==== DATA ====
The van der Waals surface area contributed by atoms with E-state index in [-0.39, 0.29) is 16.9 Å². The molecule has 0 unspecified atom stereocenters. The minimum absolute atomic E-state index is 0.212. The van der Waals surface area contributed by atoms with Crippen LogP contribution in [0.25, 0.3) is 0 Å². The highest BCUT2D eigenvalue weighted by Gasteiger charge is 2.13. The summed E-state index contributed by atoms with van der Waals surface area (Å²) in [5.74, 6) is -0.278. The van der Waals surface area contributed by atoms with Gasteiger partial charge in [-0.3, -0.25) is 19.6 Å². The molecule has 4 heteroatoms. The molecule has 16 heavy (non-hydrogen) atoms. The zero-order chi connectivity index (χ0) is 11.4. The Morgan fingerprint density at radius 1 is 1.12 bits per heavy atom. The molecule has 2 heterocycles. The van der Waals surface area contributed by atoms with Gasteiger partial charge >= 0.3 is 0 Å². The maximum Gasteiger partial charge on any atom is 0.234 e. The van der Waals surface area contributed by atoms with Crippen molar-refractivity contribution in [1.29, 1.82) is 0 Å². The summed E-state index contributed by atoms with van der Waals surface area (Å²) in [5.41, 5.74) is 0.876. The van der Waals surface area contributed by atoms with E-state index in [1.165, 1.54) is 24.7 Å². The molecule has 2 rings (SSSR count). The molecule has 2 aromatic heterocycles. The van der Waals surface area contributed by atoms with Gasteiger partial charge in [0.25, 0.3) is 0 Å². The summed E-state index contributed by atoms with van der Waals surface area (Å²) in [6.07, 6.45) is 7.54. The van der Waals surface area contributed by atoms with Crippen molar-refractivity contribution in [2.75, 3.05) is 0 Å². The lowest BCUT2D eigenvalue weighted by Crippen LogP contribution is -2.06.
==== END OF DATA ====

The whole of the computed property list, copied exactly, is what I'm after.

The van der Waals surface area contributed by atoms with E-state index in [-0.39, 0.29) is 16.9 Å². The molecule has 0 unspecified atom stereocenters. The minimum absolute atomic E-state index is 0.212. The van der Waals surface area contributed by atoms with Crippen LogP contribution in [0.25, 0.3) is 0 Å². The highest BCUT2D eigenvalue weighted by Gasteiger charge is 2.13. The summed E-state index contributed by atoms with van der Waals surface area (Å²) in [5.74, 6) is -0.278. The van der Waals surface area contributed by atoms with Gasteiger partial charge in [-0.3, -0.25) is 19.6 Å². The molecule has 4 heteroatoms. The molecule has 16 heavy (non-hydrogen) atoms. The zero-order chi connectivity index (χ0) is 11.4. The Morgan fingerprint density at radius 1 is 1.12 bits per heavy atom. The molecule has 2 heterocycles. The van der Waals surface area contributed by atoms with Gasteiger partial charge >= 0.3 is 0 Å². The maximum Gasteiger partial charge on any atom is 0.234 e. The van der Waals surface area contributed by atoms with Crippen molar-refractivity contribution in [1.29, 1.82) is 0 Å². The summed E-state index contributed by atoms with van der Waals surface area (Å²) in [5.41, 5.74) is 0.876. The van der Waals surface area contributed by atoms with E-state index in [1.165, 1.54) is 24.7 Å². The molecule has 2 rings (SSSR count). The molecule has 2 aromatic heterocycles. The van der Waals surface area contributed by atoms with Gasteiger partial charge in [0.25, 0.3) is 0 Å². The summed E-state index contributed by atoms with van der Waals surface area (Å²) in [6.07, 6.45) is 7.54. The van der Waals surface area contributed by atoms with Crippen molar-refractivity contribution in [2.75, 3.05) is 0 Å². The lowest BCUT2D eigenvalue weighted by Crippen LogP contribution is -2.06.